Amalie Howard is the author of Waterfell, and her newest book, The Almost Girl, will be out tomorrow from Strange Chemistry! Amalie was kind enough to stop by and answer a few questions about the book, and more, so please welcome her to the blog!
Will you tell us a bit about your new book, THE ALMOST GIRL, and what inspired you to write it?
I’m a huge sci-fi fan, and have always loved the Terminator movies. With The Almost Girl, I wanted to write a story about a girl from a parallel dimension that had suffered a similar destruction from the powers of artificial intelligence, who is thrust into the alternate reality of our world. When you’ve been taught to live life within certain strict parameters, carving your own path becomes a personal rebellion. Riven, a soldier first and foremost, has to find herself and connect with her humanity. Taught never to question orders, she makes the leap to trust her instincts and do what she thinks is right, even if it means going against her king. I was inspired to see where this took her.
What did you enjoy most about writing your heroine, Riven, and why do you think readers will connect with her?
I loved Riven’s fearlessness and her fierceness. She’s loyal to a fault with a very strong sense of right and wrong. I really enjoyed writing about her growth and how she comes to embrace the emotional parts of herself, recognizing that they don’t make her weak as she has been taught. A soldier first, she’s so hard on the outside but still vulnerable on the inside—I really connected with her struggle to just let go of all her rules and be a girl. We build so many walls to keep from being hurt that we don’t allow ourselves to connect with others. I love that she was brave enough to trust her heart. This evolution was an integral part of Riven’s story, and I hope that readers will connect as I did with her journey.
You’ve been writing since a very young age. What’s one of the earliest things you can remember writing?
I’ve always loved writing. Even at a very young age, I was always scribbling some story or another into a journal. I remember writing a story about a young girl covered in magical tattoos when I was about nine—tattoos that became alive and were trying to kill my protagonist. Seriously, what did I know about tattoos at nine years old, much less killer ones? Still, I remember it being a pretty cool—if a little sinister for a nine-year-old—story.
What, or who, have been some of the biggest influences on your writing?
My favorite book as a child that made me fall in love with story craft was Grimm’s Fairy Tales. My illustrated copy is over twenty-five years old. I loved the fact that those stories weren’t afraid to venture into the darker nature of fairy tales. That was the book that really set the seed for my compulsive interest in fantasy and mythology. Some of my other favorite books are Anne of Green Gables, Chronicles of Narnia, Lord of the Rings, Go Ask Alice, Tuesdays with Morrie, Queen of the Damned, Wide Sargasso Sea, The Count of Monte Cristo, Pride and Prejudice, Girl Interrupted, Harry Potter, Fire and The Hunger Games. These books (and their authors) have all in some way contributed to my style of writing.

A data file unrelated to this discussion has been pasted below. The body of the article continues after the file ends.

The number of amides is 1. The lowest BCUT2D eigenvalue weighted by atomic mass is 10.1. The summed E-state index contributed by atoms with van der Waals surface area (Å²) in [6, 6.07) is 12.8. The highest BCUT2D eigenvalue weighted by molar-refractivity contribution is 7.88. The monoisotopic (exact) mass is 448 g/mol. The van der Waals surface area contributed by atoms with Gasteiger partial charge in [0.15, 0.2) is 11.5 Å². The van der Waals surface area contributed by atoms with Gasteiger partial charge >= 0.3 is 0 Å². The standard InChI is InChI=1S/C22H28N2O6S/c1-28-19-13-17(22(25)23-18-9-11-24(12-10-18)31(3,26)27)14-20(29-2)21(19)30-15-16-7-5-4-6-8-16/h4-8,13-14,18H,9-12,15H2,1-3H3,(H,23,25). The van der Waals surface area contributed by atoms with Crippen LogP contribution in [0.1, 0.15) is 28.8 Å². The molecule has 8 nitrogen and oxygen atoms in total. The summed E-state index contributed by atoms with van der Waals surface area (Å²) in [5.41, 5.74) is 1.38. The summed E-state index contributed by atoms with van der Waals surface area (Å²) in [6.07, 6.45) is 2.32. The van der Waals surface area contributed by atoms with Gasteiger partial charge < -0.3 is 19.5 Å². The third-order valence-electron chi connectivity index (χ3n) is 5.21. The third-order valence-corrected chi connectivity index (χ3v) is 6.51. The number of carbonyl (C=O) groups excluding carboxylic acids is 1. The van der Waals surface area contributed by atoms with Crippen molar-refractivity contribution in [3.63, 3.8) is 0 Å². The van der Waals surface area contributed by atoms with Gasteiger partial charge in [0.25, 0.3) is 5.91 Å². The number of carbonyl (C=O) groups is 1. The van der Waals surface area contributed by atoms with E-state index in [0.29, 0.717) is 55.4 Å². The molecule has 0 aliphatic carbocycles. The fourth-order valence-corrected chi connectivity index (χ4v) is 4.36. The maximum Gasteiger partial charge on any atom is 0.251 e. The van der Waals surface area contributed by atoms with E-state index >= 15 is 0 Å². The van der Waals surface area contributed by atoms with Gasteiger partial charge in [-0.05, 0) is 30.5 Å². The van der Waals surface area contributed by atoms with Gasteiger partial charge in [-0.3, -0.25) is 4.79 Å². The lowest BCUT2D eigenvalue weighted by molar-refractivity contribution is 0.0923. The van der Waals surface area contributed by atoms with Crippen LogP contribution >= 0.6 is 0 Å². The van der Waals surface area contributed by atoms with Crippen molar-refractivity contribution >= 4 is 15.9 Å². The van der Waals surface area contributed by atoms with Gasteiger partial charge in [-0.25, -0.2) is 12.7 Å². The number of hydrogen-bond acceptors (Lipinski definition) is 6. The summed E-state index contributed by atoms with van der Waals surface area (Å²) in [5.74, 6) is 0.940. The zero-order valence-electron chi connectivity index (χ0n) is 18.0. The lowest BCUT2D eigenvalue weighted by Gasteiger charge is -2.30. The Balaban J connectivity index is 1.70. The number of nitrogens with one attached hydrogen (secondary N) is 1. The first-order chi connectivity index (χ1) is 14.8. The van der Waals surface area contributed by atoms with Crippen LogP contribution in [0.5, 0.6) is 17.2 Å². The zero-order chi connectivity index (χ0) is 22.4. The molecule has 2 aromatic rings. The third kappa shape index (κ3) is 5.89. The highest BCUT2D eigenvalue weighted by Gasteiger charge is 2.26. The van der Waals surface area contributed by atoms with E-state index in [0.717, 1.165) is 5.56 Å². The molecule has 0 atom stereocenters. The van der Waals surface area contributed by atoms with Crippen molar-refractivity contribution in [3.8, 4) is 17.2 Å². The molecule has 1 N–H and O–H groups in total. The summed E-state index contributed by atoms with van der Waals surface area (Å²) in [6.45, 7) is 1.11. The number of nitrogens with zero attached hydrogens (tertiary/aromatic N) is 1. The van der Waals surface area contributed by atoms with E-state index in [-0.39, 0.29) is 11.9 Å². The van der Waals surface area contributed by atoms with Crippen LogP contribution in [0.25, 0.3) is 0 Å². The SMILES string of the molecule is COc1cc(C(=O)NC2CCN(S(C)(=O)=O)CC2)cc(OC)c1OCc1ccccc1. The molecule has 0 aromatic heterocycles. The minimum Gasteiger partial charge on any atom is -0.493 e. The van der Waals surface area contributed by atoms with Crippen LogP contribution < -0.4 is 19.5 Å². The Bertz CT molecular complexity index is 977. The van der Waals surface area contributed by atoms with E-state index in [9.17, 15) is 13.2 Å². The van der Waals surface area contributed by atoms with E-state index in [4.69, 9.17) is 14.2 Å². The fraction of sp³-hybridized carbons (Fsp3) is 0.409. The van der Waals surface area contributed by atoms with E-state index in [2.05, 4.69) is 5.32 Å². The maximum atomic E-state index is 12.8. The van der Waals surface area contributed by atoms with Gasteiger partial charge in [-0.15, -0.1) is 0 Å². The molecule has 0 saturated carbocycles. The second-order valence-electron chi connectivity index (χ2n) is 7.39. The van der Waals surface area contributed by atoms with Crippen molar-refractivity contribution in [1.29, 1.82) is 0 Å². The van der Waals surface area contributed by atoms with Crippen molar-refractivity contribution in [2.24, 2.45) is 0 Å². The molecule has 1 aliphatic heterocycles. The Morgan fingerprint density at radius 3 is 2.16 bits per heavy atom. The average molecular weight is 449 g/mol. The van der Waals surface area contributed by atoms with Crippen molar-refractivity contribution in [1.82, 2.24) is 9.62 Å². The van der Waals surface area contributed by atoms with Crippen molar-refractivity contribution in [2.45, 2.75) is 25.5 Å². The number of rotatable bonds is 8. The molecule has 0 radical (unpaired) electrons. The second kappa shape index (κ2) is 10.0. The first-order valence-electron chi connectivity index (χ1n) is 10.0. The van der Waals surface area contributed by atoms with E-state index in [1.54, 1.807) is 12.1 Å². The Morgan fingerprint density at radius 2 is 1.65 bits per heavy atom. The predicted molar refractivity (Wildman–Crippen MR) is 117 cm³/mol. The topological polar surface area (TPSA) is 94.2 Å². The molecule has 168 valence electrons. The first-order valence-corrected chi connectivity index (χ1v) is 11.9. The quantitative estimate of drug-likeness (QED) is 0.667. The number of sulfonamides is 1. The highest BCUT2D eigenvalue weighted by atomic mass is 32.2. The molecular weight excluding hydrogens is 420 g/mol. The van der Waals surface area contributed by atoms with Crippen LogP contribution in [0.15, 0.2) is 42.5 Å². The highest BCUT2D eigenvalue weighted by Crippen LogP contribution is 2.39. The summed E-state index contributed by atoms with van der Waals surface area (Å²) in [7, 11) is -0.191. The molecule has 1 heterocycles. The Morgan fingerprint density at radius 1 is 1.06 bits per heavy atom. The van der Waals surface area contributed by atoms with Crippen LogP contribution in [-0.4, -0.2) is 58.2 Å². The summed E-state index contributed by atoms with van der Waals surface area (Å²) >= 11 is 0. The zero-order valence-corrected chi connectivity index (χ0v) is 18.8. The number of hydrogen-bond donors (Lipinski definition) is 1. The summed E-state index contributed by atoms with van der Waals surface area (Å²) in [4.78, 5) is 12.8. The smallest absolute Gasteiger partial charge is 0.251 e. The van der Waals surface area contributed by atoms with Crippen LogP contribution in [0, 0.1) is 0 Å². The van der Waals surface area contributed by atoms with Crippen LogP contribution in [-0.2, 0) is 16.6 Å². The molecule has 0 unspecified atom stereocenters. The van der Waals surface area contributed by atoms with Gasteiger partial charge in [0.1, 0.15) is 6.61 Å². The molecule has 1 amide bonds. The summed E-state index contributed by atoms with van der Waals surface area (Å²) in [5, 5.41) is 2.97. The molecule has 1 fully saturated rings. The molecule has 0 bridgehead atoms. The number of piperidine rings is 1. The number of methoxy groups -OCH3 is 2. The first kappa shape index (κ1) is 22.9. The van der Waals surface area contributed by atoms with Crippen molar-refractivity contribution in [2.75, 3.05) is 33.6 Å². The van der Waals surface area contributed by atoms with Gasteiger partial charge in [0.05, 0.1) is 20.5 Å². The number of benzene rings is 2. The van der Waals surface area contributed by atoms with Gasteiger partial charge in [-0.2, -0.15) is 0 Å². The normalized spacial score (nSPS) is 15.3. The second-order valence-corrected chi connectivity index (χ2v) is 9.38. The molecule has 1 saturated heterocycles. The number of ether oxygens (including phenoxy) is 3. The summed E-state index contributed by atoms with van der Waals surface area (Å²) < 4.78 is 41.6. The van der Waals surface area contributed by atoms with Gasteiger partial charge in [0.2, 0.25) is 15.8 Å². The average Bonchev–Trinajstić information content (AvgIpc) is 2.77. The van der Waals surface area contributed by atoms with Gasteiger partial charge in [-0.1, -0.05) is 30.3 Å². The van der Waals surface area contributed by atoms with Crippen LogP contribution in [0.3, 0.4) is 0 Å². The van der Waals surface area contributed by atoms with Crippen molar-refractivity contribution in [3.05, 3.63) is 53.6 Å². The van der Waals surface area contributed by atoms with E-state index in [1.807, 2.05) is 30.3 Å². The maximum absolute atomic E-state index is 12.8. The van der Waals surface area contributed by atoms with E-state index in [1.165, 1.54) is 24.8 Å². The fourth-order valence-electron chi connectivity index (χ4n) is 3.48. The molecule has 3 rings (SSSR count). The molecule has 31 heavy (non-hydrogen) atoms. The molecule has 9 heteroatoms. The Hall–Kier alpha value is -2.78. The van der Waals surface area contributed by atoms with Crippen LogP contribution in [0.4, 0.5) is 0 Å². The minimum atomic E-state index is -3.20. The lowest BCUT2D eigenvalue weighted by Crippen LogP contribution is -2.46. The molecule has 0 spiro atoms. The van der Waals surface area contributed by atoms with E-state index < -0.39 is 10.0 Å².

What are you reading now?
I just finished reading Eleanor & Park by Rainbow Rowell and I absolutely loved it. Her characters are so well drawn, realistic and compelling that they practically take up residence in your brain. It’s a great contemporary read that I highly recommend.
If you could experience one book again for the very first time, which would it be?
Harry Potter, hands down. I’ve read the series so many times that experiencing it for the first time, especially knowing how much I adore it, would be magical.
What do you enjoy most about writing for a teen audience?
I think as adults we sometimes forget how intense teenage life can be. Everything is more life or death, even something as simple as a crush: “I’ll die if he doesn’t notice me.” I mean I remember thinking those very words and the feeling of my heart rising into my chest and then dying a crushing death when said boy didn’t notice me. After all, as a teen, you’re navigating the waters of friendships, relationships, parents, school, teachers, identity, self-worth and confidence with a whole bunch of raging hormones thrown into the mix. It’s the antithesis of easy. In my writing, I love incorporating the intensity of teenage life—the discovery, the defiance, the self-confidence, the flaws of youth, the vibrancy of it, the all-or-nothing mentality—because it makes the stakes so much higher and the scenarios far more compelling.